An exciting blog about all things adoptee-related - in particular American Indian adoptees who are called Lost Children, Lost Birds, Lost Ones and Split Feathers. This blog is updated regularly by journalist-adoptee Trace A. DeMeyer, author of ONE SMALL SACRIFICE: A Memoir and the new book TWO WORLDS: Lost Children of the Indian Adoption Projects with Patricia Berdan Cotter-Busbee. The only way we can change history is to write it ourselves.....and the truth shall set us free...
Trace and Patricia are planning a new anthology for adoptees who are in reunion (or not yet in reunion) or searching for birth family and tribal relatives. Your photos and birth information will be published to help you! Please tell your adoptee friends. Send an email to email@example.com. Deadline for your stories is Nov. 1, 2013.
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Friday, July 20, 2012
Rebuilding our families
teach family history
In October 2001, Dr. Mary Pipher, a noted psychologist and
nationally renowned author, spoke to a large audience at the Garde Arts Center
in New London, Connecticut about the importance of rebuilding our families. Her presentation
was timely, considering the events of 9-11 and its effects on citizens of this
Pipher related that Americans are the hardest working people
in the world and consequently, some 45 million adults are on some kind of drug
for nerves. America’s stressed-out adult population is adversely affecting our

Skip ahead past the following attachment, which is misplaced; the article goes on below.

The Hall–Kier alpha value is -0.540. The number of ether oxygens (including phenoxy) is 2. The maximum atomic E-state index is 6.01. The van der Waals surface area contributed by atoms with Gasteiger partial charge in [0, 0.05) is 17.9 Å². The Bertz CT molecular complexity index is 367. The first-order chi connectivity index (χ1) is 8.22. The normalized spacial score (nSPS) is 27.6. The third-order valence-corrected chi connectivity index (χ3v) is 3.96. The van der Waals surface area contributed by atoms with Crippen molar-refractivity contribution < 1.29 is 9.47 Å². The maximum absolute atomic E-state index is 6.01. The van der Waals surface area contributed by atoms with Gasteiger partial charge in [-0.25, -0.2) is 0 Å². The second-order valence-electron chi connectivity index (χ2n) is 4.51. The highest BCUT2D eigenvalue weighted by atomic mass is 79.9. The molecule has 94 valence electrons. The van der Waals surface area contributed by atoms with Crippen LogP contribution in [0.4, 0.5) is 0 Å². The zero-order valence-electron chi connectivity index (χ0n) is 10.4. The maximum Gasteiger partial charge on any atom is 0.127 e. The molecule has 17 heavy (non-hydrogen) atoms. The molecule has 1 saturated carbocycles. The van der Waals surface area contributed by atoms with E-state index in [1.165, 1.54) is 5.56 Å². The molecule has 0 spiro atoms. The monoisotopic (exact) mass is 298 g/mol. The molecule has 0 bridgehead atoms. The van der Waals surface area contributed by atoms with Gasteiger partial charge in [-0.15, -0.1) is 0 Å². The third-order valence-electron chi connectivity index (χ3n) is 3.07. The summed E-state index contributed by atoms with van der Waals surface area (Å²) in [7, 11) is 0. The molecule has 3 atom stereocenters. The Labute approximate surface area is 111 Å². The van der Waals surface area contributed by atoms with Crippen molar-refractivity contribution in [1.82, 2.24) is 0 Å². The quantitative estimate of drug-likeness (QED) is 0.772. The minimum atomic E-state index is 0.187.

families. Less than one third of families have regular meals together. Parents
are overwhelmed. Children develop behavior problems. We are not happy people.
“We must be the change we wish to see in this world,” Pipher
said. “We must talk about values and teach our children to value the right
According to this expert, we are missing social skills. We
interrupt, act rude and use inappropriate behavior. Television teaches us to
buy things. There are some 3,000 ads a day, which is having a cumulative effect
on all of us. How many computers and televisions do we need? Do houses really need
to be castle-size? We are isolated in big houses. We are becoming dissatisfied
and narcissistic, self-obsessed.
In this ever-evolving world, technology is determining how we
interact in society. And the way it’s going now, we’re not getting emotionally
stronger but more isolated, dejected.
However, Pipher offered some solid solutions to our general
unhappiness. Reacquaint your children to large family celebrations. Children
need their relatives, grandparents, aunts, uncles, and cousins. Little ones
learn to negotiate and navigate best with family members around the house
Pipher says the antidote to despair is being helpful. Take
an interest in other people’s children. Parent other people’s children, not just
your own. Teach children to find pleasure in being helpful. Spend time
outdoors. Connect children to useful work. Redefine the meaning of wealth. Teach
children to be responsible.
Pipher believes in teaching family history. Tell stories
about the ancestors and where they came from. Have a family ritual every night
that might include reading poetry, family memories or stories of hope and heroic
behavior. If adults behave well in difficult times, children will, too.
Make good conscious choices in two areas: protect from what
is harmful and connect to what is beautiful.
We also need to protect our children from the media, from
too much television, too much news and even adult conversation. Their
developing minds cannot rationalize or discern between daddy’s or mommy’s
upcoming business trip and the plane crash on television. Protect the children
from violence on television. Teach your children by your own behavior; stress
calmness and safety.
Pipher said create quiet time, family time. These tools will rebuild our family
in times like these.
...Trace A. DeMeyer (this was an editorial I wrote for the Pequot Times and it's still relevant now)